Displayed there for public gawking was an eclectic collection of GM show cars and concepts, past and present, including all three jet-propelled Firebird “Dream Cars” from the Harley Earl era, a slammed and customized Pontiac Aztek (which actually looked pretty good) and the Chevy SSR Signature Series #1, which bears the autographs of GM chairman and CEO Rick Wagoner, GM North America chairman Bob Lutz and president Gary Cowger and soon-to-retire Design vice president Wayne Cherry.
The identical SSR #2, donated to the SAE Foundation, raised $137,850 in a May 5 auction on eBay, and the other 23 hand-built and highly collectible Signature Series SSRs are touring races, art fairs, and rock concerts and will go to a variety of auctions later this year.
2003 Woodward Dream CruiseEnlarge Photo
Wagoner had fallen for the SSR the first time he saw it as a foam model in 1999, had announced that GM would build it long before the designers and engineers knew how to viably do that and had driven the purple/blue concept in WDC ’00. He cruised a yellow production-intent SSR in ’01 and a red pre-production unit in ’02. Now, with production ramping up at the Lansing, MI, Craft Centre, he was proudly cruising his own SSR.
While driving the yellow one at WDC ’01, he says, a spectator had yelled: “Nice car, but you’ll never build it!” This year, he laughs, the only taunt he heard was, “When can I get mine?”
A nice couple from Connecticut, taking in WDC for their first time, asked if that tall man with the SSR was Jon Moss. No, we said, that’s Rick Wagoner, GM’s top exec. “Oh,” they said. “We talked to Jon on the phone the other day. He said he was tall.”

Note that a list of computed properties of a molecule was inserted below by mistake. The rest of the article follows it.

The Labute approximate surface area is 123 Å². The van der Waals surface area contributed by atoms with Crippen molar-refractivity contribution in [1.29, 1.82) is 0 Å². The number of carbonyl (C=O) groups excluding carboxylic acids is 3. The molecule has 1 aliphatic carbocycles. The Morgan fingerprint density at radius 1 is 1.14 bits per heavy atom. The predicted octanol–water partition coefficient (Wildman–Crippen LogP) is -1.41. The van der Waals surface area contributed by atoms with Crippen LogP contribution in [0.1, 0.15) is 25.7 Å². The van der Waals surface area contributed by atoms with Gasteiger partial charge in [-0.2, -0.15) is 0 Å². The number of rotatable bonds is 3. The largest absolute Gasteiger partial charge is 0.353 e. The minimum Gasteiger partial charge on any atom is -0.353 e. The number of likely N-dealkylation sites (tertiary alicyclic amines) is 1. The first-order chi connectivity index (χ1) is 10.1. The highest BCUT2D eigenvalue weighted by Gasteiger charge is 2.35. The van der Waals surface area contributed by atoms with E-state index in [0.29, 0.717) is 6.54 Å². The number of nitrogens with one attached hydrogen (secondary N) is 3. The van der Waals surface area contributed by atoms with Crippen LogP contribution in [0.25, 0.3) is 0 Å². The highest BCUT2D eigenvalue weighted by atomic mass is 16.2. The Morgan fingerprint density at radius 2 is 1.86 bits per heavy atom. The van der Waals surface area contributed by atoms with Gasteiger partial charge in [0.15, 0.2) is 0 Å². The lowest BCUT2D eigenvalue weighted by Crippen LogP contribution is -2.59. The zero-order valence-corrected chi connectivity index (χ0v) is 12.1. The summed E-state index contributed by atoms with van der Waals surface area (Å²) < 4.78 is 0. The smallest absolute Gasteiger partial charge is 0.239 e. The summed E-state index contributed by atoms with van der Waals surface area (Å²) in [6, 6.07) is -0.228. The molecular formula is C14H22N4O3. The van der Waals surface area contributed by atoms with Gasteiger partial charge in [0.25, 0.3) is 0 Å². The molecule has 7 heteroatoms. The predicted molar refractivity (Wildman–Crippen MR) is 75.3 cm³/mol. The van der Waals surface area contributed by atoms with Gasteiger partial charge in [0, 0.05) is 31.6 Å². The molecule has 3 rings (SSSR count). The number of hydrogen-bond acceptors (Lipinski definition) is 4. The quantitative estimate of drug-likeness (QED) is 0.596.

Back to chaos, please
We walked past the park where WDC sponsor Eaton Corp. was entertaining hundreds of employees and customers and knew a group of musically talented fellow journos was playing inside. They had invited us to stop by and see them. But, alas, no Eaton credentials.
We crossed Woodward’s four southbound lanes and walked along the grassy median. A Royal Oak cop car approached from behind, honked and hollered at us: “No walking on the median!” Really, why? Crossing the other four lanes to the other side would seem more risky. “We need to keep the median open for us in case there’s an emergency...which there always seems to be,” another cop later explained. “We don’t need spectators in the way.” Okay.
Heading back north, we saw the sky over Birmingham turning dark. The predicted rain was about to arrive. We rushed back to our car, fired it up and, against my wife’s excellent advice, joined cruise traffic heading south. It was 3:00 p.m., the crowd had seemed to be down all day from the usual impenetrable throng, and traffic had actually appeared to be moving.
But it didn’t move much once we joined it. Then the rains came, encouraging those with convertible tops to put them up. Ours is not entirely watertight. We decided to call it a cruise and diverted to a side street...which was closed. We following a narrow alley and eventually rejoined Woodward just in time to turn west on 14 Mile Rd. and head for the freeway.
Once on the Interstate, we encountered one massive lightning strike and a curtain of rain so heavy it had folks pulling over for lack of visibility. Meanwhile, back on Woodward, the official radio station reported that the rain had stopped, the weather was lovely and the cruise was continuing. Also that they’d never seen rain in the eight years they’d covered the WDC.
Trying a different station, we heard reports that a severe storm, with 70-mph winds and the potential of one-inch hailstones, was fifteen minutes away from Royal Oak. We were hoping it didn’t blow away peoples’ tents and umbrellas and damage a lot of lovingly finished cars.
Apparently, luckily, it didn’t. Here’s hoping everything returns to carefully controlled chaos for 2004.